I often get asked how I ended up doing what I do for a living. Now that is a very long story - so I often just explain that I'm the fifth generation of very crafty, creative women. It's a simplification but it is also the truth. In 2011 I exhibited knitted art at Glasgow's Tramway gallery - my Homebound piece explored how the act of making tied my family together and how we make ourselves through the act of creation/crafting.
Today added another chapter to the story as I received a parcel from my lovely mum.
I own many handmade things handed down to me: a big blanket made by my great-grandmother; Hardanger-embroidered table clothes lovingly made by my gran; a christening gown which I believed was first sewn by my great-great-grandmother (then altered by my glamorous aunt Grethe); knitted cardigans and various embroidery pieces .. but I do not own many things made by my mum especially for me. That changed today, though.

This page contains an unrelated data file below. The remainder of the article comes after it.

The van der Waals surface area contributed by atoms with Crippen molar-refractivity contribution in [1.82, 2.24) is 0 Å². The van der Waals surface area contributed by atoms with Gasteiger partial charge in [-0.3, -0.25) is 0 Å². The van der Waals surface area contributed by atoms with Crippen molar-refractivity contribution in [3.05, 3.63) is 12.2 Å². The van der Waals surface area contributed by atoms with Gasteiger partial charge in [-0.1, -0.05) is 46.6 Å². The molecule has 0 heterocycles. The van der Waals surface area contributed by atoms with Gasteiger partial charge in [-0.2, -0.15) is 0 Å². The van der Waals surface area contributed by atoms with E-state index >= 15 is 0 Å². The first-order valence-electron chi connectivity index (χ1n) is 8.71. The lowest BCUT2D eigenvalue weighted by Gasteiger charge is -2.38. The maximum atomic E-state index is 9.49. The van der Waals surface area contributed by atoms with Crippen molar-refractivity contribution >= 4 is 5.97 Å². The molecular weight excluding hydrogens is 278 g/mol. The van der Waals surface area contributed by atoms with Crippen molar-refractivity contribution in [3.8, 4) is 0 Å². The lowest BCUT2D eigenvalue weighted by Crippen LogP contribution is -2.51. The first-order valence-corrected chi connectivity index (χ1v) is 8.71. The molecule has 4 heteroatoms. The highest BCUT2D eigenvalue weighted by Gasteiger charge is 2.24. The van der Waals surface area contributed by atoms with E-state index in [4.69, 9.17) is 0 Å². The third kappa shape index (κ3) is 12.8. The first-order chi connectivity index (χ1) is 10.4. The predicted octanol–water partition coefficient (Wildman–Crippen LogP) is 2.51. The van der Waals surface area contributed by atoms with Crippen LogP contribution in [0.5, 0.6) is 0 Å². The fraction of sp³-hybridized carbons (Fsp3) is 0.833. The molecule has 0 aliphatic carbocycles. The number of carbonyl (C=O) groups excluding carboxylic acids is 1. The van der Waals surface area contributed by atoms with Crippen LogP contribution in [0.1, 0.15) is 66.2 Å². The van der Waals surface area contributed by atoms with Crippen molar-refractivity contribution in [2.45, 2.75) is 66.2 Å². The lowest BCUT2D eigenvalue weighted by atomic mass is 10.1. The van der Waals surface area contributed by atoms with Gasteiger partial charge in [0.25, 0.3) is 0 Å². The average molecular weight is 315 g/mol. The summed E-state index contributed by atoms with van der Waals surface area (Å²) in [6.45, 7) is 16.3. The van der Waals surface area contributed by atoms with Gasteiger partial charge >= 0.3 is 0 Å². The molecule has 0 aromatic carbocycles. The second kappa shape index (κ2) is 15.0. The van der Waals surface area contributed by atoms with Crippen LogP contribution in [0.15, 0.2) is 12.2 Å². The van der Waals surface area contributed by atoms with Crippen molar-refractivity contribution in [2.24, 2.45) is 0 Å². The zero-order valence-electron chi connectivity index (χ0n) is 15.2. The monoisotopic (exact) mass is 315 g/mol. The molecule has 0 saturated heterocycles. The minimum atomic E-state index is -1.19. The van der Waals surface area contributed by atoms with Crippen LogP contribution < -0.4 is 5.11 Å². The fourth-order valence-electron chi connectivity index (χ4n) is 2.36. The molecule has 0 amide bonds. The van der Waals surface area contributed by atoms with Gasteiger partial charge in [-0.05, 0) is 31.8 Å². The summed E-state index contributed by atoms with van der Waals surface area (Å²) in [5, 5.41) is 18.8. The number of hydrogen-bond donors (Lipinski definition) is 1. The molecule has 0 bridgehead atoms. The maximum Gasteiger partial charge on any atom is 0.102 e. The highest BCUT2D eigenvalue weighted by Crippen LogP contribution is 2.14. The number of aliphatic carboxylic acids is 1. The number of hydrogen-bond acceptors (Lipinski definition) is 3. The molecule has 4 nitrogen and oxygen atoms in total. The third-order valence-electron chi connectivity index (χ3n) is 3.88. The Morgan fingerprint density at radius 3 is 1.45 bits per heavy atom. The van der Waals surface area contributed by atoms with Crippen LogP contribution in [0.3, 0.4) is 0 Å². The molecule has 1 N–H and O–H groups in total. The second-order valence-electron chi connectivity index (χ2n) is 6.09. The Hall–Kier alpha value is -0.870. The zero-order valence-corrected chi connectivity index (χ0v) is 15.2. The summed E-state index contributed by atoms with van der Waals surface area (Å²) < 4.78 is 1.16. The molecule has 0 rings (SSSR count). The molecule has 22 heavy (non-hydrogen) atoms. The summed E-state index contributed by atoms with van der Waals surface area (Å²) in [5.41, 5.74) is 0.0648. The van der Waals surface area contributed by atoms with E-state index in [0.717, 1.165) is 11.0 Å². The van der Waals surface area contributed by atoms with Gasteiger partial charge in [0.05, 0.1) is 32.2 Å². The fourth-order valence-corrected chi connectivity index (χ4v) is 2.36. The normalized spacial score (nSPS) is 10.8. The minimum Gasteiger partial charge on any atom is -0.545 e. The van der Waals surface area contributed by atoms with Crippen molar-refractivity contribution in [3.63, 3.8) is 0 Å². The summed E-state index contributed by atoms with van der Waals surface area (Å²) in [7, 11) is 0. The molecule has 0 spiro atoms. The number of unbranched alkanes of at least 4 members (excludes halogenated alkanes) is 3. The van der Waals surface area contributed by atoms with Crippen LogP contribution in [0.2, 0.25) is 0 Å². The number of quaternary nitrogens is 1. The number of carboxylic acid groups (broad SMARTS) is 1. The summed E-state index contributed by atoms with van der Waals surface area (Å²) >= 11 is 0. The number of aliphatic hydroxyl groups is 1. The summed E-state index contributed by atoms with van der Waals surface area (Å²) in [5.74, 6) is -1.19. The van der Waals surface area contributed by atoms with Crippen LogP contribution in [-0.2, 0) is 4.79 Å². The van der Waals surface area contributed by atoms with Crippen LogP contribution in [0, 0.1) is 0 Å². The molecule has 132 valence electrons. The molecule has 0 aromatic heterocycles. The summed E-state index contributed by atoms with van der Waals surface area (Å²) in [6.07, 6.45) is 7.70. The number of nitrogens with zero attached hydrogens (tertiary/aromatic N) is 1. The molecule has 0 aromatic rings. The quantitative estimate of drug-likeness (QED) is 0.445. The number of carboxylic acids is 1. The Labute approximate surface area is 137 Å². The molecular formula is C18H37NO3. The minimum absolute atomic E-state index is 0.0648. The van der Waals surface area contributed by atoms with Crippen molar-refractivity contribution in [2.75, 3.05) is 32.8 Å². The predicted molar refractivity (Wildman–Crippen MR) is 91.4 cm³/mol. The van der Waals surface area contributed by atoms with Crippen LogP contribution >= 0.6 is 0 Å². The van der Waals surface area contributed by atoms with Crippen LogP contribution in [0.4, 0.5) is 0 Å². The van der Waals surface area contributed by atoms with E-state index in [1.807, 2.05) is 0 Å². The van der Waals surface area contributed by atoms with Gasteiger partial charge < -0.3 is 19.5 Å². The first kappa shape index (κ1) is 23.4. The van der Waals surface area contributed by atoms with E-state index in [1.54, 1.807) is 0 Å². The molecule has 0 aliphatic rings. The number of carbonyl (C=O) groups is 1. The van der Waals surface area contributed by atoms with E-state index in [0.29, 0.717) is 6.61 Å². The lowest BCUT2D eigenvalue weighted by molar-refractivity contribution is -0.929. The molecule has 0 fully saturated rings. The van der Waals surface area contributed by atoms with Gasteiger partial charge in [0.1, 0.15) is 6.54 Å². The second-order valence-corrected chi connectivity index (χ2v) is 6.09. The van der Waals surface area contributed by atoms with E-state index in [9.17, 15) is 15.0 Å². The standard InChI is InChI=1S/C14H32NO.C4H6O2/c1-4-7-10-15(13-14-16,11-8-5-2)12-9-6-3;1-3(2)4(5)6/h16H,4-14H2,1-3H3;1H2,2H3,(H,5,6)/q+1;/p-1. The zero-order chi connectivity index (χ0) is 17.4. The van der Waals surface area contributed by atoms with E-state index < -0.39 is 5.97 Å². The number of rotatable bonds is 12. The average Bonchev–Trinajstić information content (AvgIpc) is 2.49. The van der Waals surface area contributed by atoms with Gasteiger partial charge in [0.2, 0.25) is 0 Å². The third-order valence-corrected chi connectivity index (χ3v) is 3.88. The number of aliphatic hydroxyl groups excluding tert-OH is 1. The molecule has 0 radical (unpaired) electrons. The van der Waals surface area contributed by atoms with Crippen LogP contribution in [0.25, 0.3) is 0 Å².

My mum asked advice on colours, but otherwise this is her work. The squares are neatly joined with crochet and all ends are neatly woven in. My mum has always been very meticulous about her finishing - every time I weave in ends, I think of her! She used this Garnstudio pattern which surprised me as she usually just makes things up as she goes along. She was fairly faithful to it, though she reported she hated the edging and wishes she had just used one of her own ones. She's a Westermann, alright!
When I teach crochet, I tend to joke that my mum thinks I cheat by using relatively heavy yarns (i.e. double-knitting and worsted-weight) when I crochet. Mum usually uses fine hooks and fine yarns, but her new love for making blankets obviously translates into heavier yarns. And I think that is interesting: we develop and change as crafters throughout our entire lives.
The new blanket suits our living room - and I am very, very pleased to have received it. Do you think I could get away with asking for some matching pillows?